Scott, Cherry, and Crean were reunited with the others at Safety Camp. "Found everyone very cold and depressed," Scott wrote. "Wilson and Meares had had continuous bad weather since we left, Bowers and Oates since their arrival. The blizzard had raged for two days. The animals looked in a sorry condition but all were alive. The wind blew keen and cold from the east. There could be no advantage in waiting here, and soon all arrangements were made for a general shift to Hut Point." 
He decided to send all but one of the ponies ahead with Bowers, Crean, and Cherry, as Weary Willy was nearly done for. "We made desperate efforts to save the poor creature, got him once more on his legs and gave him a hot oat mash. Then after a wait of an hour Oates led him off, and we packed the sledge and followed on ski; 500 yards away from the camp the poor creature fell again and I felt it was the last effort. We camped, built a snow wall round him, and did all we possibly could to get him on his feet. Every effort was fruitless, though the poor thing made pitiful struggles. Towards midnight we propped him up as comfortably as we could and went to bed."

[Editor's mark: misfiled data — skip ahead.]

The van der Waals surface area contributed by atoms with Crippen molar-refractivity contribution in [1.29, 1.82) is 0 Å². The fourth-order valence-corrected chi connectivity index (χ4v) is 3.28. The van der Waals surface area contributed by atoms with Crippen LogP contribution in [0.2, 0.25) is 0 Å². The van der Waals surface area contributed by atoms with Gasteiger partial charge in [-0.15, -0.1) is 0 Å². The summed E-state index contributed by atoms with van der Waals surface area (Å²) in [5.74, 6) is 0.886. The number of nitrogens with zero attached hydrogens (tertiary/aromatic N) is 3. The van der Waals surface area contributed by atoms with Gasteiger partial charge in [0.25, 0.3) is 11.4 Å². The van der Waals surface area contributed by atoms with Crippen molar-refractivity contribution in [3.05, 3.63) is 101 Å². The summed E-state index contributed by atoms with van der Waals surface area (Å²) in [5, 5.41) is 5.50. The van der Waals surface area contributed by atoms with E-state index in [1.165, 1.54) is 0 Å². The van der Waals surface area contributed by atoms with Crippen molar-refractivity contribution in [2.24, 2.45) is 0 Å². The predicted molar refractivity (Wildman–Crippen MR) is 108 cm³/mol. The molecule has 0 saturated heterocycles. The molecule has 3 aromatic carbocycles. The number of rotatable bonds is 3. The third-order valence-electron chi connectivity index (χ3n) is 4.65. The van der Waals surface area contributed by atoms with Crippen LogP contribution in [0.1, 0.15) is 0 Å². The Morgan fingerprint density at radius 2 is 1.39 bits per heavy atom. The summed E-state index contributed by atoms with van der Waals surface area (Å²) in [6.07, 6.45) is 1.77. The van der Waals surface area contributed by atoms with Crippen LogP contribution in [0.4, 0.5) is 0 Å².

They woke in the morning to find poor Willy dead.
 R.F. Scott, diary, 28 January, 1911, quoted in Scott's Last Expedition, v.1.